Confirmation Statements: Replacing the Annual Return
The Current Position
Currently all limited companies must file annual returns with Companies House. The Annual Return includes details of a company’s officers, registered address, shareholders and share capital. This information is filed annually despite the fact there may have been no changes.
In March 2015, the Small Business, Enterprise and Employment Act 2015 (the “Act”) became law. Section 92 of the Act replaces a company’s duty to file annual returns with an obligation to provide a “confirmation statement”.
The change came into effect on 30 June 2016. Companies are no longer able to file annual returns.
Confirmation statements require companies to confirm either (i) that there have been no relevant changes since their last confirmation statement or (ii) provide details of any changes to the registered office, share capital and other details previously covered by the annual return. If relevant changes have occurred, these details should be submitted alongside the statement.
Confirmation statements have no fixed filing dates. They can be made any time so long as they are made at least once every twelve months. A company can submit more than one a year if it wishes – such as after a company restructure.
The annual due date for submissions has also been reduced from 28 to 14 days from the due date. If you file more than once in a year, the annual due date is reset accordingly. A filing fee is due only once per twelve months. A company can submit as many confirmation statements as it wants for that one fee.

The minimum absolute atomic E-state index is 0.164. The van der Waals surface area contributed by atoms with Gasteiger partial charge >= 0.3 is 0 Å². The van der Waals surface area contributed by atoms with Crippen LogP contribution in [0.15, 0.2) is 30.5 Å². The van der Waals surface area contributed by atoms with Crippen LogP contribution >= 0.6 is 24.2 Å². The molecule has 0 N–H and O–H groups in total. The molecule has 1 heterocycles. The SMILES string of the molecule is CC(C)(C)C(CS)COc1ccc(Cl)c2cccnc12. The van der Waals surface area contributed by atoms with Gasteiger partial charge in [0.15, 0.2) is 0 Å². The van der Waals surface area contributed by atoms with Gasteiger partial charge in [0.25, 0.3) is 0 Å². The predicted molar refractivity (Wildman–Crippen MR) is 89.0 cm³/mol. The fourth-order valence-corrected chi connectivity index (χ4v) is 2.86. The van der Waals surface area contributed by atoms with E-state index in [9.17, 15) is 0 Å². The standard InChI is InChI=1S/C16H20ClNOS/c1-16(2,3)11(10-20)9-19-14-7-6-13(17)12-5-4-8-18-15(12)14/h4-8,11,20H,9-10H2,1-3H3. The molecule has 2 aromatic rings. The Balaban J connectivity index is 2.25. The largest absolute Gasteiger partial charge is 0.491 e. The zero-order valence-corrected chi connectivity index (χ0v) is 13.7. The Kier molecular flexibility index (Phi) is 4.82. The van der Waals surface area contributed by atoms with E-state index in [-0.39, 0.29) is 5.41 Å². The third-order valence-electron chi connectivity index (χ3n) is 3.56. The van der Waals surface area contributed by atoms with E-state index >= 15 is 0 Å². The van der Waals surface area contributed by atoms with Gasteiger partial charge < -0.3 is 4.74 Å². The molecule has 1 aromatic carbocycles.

All statements must include details of the company’s Persons with Significant Control register (“PSC Register”) and any changes to it. As the PSC Register and the new Confirmation Statement come into effect concurrently, all companies should submit their PSC Register alongside their first confirmation statement.
The main effect of the change is to impart greater freedom on businesses by allowing them more flexibility over their filing requirements and reducing the current requirement to resubmit information, which can be time-consuming. It also reduces the administrative burden of providing accumulated details for the year.
This new freedom is offset against the reduction in the submission period to 14 days; freedom comes with responsibility.
Companies can now decide when to make their information publically available following a restructure or change instead of waiting for their next annual return to fall due.
Whilst the information which Companies House requires has not changed, its method of delivery has been streamlined. This will reduce the administrative burden and hopefully provide for Companies House to be more up to date.
While great care has been taken in the preparation of the content of this article, it does not purport to be a comprehensive statement of the relevant law and full professional advice should be taken before any action is taken in reliance on any item covered.